Higher rates of literacy in southern Catholic nations?
The Gutenberg printing press was Luther's greatest ally. They all went over to the protestant Luther side. He was the best selling author in Europe for many years.

Here is a better estimate of rudimentary literacy (and better) in 1500 and then in 1800. This is the percentage of people that could write their own name. It's slightly more than my claim above. And it doesn't appear to support your claim for southern Catholic nations.

Image

Note that by 1800 the protestant nations have higher rates of rudimentary literacy than the Catholic nations.

May you endure a Diet of Worms.
If you provide Jocose's son with a link to that source, he can include "higher cultural value of literacy" as a plus for the Protestant Revolution.
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Re: A Reformation paper for class

Post by DepartedLight » Tue Nov 07, 2017 8:51 pm

coco wrote:
Mon Nov 06, 2017 5:12 am
Please note that CPS posts do not count as scholarly references.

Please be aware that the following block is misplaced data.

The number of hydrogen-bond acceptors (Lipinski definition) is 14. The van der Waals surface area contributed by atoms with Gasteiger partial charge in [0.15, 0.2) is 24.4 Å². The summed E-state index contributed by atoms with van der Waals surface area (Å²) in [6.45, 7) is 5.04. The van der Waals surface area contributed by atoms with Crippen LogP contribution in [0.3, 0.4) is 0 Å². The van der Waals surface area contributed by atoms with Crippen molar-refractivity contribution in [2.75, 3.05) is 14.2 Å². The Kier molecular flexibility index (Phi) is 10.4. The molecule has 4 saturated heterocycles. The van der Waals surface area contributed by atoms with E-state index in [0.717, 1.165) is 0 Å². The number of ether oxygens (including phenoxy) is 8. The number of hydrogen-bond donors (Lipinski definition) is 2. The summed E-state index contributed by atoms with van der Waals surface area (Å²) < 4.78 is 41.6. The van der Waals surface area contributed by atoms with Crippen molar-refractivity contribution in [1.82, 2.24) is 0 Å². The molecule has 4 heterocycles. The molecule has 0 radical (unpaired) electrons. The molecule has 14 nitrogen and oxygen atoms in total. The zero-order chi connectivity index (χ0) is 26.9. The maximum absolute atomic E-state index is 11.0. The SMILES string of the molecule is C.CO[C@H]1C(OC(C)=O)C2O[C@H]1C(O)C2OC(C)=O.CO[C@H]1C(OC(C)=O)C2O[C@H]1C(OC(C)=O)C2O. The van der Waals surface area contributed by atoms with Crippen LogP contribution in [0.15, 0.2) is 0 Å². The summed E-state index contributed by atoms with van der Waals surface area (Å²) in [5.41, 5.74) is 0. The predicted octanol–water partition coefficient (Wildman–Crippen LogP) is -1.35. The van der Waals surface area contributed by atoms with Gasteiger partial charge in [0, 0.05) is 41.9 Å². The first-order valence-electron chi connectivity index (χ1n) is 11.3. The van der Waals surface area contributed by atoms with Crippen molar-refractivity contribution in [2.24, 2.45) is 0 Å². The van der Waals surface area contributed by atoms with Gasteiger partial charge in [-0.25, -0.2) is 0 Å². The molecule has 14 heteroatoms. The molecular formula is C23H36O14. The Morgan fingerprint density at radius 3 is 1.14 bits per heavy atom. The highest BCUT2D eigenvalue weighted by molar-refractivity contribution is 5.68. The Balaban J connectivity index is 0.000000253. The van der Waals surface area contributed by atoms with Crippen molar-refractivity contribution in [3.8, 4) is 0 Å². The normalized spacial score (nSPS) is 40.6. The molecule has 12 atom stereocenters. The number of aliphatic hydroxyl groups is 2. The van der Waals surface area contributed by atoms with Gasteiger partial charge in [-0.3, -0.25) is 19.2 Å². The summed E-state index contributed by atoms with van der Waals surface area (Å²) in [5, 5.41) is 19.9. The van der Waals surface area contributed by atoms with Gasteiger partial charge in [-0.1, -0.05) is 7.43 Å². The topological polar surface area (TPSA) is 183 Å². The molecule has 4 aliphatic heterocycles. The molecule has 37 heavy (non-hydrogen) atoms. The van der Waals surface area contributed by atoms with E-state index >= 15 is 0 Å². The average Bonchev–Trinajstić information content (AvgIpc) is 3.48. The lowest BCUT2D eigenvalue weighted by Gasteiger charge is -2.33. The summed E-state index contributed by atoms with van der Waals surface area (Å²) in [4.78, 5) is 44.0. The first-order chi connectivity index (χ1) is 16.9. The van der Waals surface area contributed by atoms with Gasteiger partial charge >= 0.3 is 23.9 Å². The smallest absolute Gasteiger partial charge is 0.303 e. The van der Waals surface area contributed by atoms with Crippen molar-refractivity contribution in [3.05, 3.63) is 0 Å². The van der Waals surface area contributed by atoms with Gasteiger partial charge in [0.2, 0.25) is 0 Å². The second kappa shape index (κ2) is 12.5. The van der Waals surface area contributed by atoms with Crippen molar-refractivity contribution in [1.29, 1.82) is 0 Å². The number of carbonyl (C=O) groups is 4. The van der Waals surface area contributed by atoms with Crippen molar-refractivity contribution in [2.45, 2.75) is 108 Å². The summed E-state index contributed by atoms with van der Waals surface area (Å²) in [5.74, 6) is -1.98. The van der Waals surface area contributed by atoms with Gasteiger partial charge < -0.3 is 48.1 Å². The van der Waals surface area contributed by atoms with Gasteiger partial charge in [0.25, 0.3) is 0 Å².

1. Thank you.

2. LIAR!

3. No. I’ll go take my meds now. OK?
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Re: A Reformation paper for class

Post by tuttle » Wed Nov 08, 2017 7:46 am

Del wrote:
Mon Nov 06, 2017 6:41 pm
The Reformation was so much more than "some people just wanted to read the Bible for themselves, and the mean old Catholic Church wouldn't let them."
but it wasn't less than that...
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Re: A Reformation paper for class

Post by Del » Wed Nov 08, 2017 11:05 am

tuttle wrote:
Wed Nov 08, 2017 7:46 am
Del wrote:
Mon Nov 06, 2017 6:41 pm
The Reformation was so much more than "some people just wanted to read the Bible for themselves, and the mean old Catholic Church wouldn't let them."
but it wasn't less than that...
There is so much error in the common myth.